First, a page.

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Research in Death Valley boosts undergraduate skills and confidence

The team used NASA technology popularized by the Mars Rover mission to take super high resolution Gigapixel images of one of the most beautifully austere landscapes on Earth (photos courtesy of Ulrich Wortmann, department of earth sciences)

On a clear desert evening last November in Death Valley National Park in California, a group of intrepid University of Toronto teachers and students took a break from their work and – appropriately enough – snapped pictures of the dazzling night sky.

It was a fitting end to another successful day of trailblazing field research, using NASA technology popularized by the Mars Rover mission to take super high resolution Gigapixel images of one of the most beautifully austere landscapes on Earth.

The pictures, taken on the 10-day field trip by Ulrich Wortmann, an associate professor in the department of earth sciences and undergraduates Xueya Lu, Alicia Hou and Syn Leong, were the first Gigapixel images ever captured of three important geological locations in Death Valley, including some terrain so rough it could only be reached with a four-wheel drive vehicle.

“The students struggled at first, and then it got easier every day as they learned to adapt and overcome,” says Wortmann, noting the challenges ranged from working with equipment in gusting winds to chasing the right sunlight conditions for detailed pictures.

“When you study on campus you are faced with all these artificial problems and writing tests, whereas when you are out in the desert, you are figuring out real life problems, and that gives you a lot of confidence.”

The dual purpose of the expedition – conducted under the auspices of the Faculty of Arts & Science Research Excursions Program – was to explore the potential for “experiential learning” that Gigapixel imagery offers both in the field and in the classroom, he says.

The technology takes thousands of high-resolution pictures in a grid-like fashion that are combined into one gigantic image, and then integrated with Google Maps so the image can be examined in a 360-degree view, from full scale down to the smallest pebble.

The locations explored were textbook examples of classic geological environments such as volcanic deposits, and the images captured will be shared with students and professors at the university, as well as the wider scientific community, and on the web.

“You can go to that picture and zoom in and walk around it and explore it,” says Wortmann, adding that because Gigapixel imagery is uniquely suited to geology, it is rapidly creating a new field.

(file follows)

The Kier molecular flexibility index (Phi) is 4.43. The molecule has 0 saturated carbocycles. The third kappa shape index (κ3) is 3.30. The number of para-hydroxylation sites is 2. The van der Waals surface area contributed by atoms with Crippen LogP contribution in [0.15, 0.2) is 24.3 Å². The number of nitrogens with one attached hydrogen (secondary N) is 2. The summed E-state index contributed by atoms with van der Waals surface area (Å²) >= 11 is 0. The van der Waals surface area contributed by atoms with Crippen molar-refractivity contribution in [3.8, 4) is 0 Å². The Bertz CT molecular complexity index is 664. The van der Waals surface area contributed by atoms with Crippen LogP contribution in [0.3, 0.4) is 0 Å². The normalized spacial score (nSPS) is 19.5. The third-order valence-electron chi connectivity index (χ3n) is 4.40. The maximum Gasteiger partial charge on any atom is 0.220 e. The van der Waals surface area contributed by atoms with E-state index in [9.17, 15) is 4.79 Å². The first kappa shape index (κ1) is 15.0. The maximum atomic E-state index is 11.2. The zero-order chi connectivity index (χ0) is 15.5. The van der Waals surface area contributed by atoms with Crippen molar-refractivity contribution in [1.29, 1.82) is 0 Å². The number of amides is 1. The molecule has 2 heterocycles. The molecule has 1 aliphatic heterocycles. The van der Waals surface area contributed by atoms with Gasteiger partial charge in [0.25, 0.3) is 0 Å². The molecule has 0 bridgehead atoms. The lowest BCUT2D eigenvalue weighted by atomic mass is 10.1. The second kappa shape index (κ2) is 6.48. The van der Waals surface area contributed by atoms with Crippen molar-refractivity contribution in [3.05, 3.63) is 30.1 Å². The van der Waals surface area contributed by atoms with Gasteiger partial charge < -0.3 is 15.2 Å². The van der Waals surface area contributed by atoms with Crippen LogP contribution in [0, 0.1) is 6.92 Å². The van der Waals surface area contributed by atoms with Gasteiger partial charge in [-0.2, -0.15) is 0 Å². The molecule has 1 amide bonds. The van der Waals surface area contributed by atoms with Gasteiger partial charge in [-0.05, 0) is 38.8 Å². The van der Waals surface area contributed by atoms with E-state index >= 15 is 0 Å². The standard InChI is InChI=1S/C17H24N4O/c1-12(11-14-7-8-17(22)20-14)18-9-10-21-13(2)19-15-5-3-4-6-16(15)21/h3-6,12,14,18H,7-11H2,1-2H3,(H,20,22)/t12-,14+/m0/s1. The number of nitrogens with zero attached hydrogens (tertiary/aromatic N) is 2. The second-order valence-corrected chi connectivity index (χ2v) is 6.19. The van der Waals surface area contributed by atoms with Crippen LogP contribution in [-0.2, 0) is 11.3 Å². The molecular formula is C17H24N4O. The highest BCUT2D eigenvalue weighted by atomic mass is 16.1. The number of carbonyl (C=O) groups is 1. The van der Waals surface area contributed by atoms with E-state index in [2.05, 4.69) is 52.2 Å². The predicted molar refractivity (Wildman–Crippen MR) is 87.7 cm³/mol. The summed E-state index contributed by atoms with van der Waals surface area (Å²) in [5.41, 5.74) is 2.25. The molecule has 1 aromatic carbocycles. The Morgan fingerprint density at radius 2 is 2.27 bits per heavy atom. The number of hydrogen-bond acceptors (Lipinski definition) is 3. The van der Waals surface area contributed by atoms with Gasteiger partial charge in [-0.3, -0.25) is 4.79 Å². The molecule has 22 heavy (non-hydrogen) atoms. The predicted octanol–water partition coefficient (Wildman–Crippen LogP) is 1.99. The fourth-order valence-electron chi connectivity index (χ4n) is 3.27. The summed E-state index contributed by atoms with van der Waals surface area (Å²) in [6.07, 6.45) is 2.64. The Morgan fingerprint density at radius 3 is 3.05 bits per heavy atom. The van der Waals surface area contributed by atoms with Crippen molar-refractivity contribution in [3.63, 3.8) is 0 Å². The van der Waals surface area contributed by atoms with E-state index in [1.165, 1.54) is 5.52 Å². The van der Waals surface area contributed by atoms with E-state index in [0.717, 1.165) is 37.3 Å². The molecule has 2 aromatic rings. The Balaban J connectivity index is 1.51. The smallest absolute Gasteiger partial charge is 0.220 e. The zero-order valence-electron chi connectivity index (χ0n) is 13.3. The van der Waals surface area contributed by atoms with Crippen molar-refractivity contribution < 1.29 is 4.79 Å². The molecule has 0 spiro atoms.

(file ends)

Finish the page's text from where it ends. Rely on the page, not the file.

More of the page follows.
“It’s all about how you get the student there mentally, to actually interact with what is in front of them, and get an idea of the space.”

The geology students who accompanied Wortmann say they had a sense of making a real scientific contribution, even as they learned first-hand the value of field research versus classroom instruction.

“I’ve been able to relate things I learned on the trip to all my other classes,” says Lu, who will be making a presentation to an international conference about the group’s experiences. “It sort of ties everything together and gives it a new level of meaning.”





Lu said she learned to temper her habit of getting frustrated when things didn’t go right, a lesson not lost on her fellow students either.

Mornings would start early as they drank hot tea and munched on home-made Muesli, then started scouting locations and prepping for the day’s shoot, hiking around the area and talking geology while they waited for the best sunlight.

“I’ve never been in the field before so I wasn’t sure what to expect, but I definitely feel more confident now, like I have an advantage over my classmates,” says Hou, who served as the group’s resident photography expert.

Leong said the group learned about the value of teamwork, each focusing on a different task, such as checking the images for any missing pictures as the day went on, and doing the procedure over when required.

“You look for ways to apply your knowledge and make sense of what you’ve learned,” says Leong. “We didn’t expect some of the challenges we faced, but we’d discuss what to do, and fix the problem, and then we’d really understand.”